If you are a Junior in high school you don’t need us to tell you that with the end of spring break and the opening of your final marking period–the college exploration process is in full swing.
Here is a short list of ‘to-do’ items that you should take care of before the end of the year.
1) Teacher Recommendations
Teachers with a reputation for writing great recommendations get booked early. Think about who you would like to write a letter supporting your application (remember some schools ask for two teacher recommendations) and ASK that teacher before the end of the school year. As you consider the best person for the job, remember that the best teacher to ask is not always the one who gave you the easy ‘A’. You should select a teacher that knows your best work and who has challenged you intellectually. If you are applying to a math or science program, you might be required to have a recommendation from a math or science teacher. Additionally, if you plan to apply to schools that ask for more than one teacher recommendation, ask teachers from different subject areas so that your recommendations represent assessments of different skill sets.
2) Standardized Tests
Devise a test taking strategy. If you have already taken the SAT and are not ‘in love’ with your scores, take the ACT –the same is true if you have already taken the ACT. You do not have to take an expensive prep class to do your best. There are some low cost and free options which can help you. Check out the College Board and ACT websites and www.number2.com for some free and low cost options. Becoming more familiar with these tests, will help you perform at your best. You should plan on taking each of these exams no more than two times each. If you are considering a test prep company you should be know all the facts. Take a look at this article for some more information
3) Academic and Professional Goal Setting
Spend some time exploring the majors and career paths that you might consider for your own future. There are many avenues you should follow as you research your interests. We have listed some ideas below:
- Speak with adults you know who are in a particular field or studied an academic area in which you are interested.
- Look into summer or senior year internship or shadowing opportunities.
- Internet research. Take a look at associations dedicated to the area that you are considering as a college major (here are a few examples but there are many more psychology; business; and French, etc.). These sites will have pages dedicated to career opportunities and trends in the field.
- Spend some time at the library or bookstore looking at books that guide you through this exploration process. One to check out is: The Everything College Major Test book-10 tests to help you choose the major that is right for you by Burton Jay Nadler
4) Planning for Senior year
Make sure your senior year classes are demanding and academically serious. Colleges want to see that you are working hard and continuing with all five academic solids (i.e., Math, Science, English, Social Science, and Foreign Language). This is true even if taking these courses goes beyond your high school’s graduation requirements. Think hard before dropping that last year of math or foreign language.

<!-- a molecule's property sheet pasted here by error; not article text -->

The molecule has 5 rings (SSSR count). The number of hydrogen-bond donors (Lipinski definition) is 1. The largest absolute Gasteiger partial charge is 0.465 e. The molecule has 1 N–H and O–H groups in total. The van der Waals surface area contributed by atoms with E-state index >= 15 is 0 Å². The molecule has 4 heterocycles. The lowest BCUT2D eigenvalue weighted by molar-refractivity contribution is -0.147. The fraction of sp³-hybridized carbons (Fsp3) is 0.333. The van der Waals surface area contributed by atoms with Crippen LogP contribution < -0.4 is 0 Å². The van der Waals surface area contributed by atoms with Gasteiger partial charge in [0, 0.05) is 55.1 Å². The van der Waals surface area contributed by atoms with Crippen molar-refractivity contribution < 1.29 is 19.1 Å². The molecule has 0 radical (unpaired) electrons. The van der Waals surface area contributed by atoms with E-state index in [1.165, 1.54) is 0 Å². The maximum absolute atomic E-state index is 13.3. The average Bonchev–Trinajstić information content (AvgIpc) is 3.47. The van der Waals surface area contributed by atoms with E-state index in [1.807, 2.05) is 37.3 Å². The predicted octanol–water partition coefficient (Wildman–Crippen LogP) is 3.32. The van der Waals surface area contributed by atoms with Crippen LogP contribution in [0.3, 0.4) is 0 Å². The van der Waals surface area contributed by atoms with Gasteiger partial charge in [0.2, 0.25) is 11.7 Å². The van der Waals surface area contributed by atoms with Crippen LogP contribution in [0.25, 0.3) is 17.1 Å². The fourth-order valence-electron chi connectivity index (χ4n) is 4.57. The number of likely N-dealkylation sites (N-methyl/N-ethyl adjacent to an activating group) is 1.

You should also consider keeping a journal of ideas, fleeting images, thoughts, and/or dreams. This doesn’t have to be anything complete or something to hand in for grading. Rather, if you write consistently your journal will become a double ‘treasure trove’ when you are completing your applications. First, you will have some readily available ideas and reminders of your experiences and thoughts. Second, you will already have begun the important work of exercising your creative memoir writing skills. It is never easy to write an essay about yourself. Many students find this part of the application process the most overwhelming. If you write in a journal every few days you will be more comfortable writing about yourself for your college application essay.
You should also keep a portfolio of all written graded work. Anything you already have saved from junior year, put in a folder and keep adding to it. This way you have some ‘go-to’ pieces if you decide to apply to a ‘test optional’ school. Schools that do not evaluate applicants on standardized test scores will often ask for a graded piece of work from your junior or senior year. Save your work–you will need it.
5) Electronic Activities Resume
College and private scholarship applications will ask you for an activities resume. This is a running list of what you are involved in outside of the classroom. It should include information on any organizations you have participated in during your high school career including leadership roles, awards received, and the years that you participated in these programs. The resume you send to colleges should be no longer than one full page. However, you should keep an electronic running tally which you can edit and rearrange based on where the activities resume will be sent. Write down everything now so you won’t forget and then edit as needed.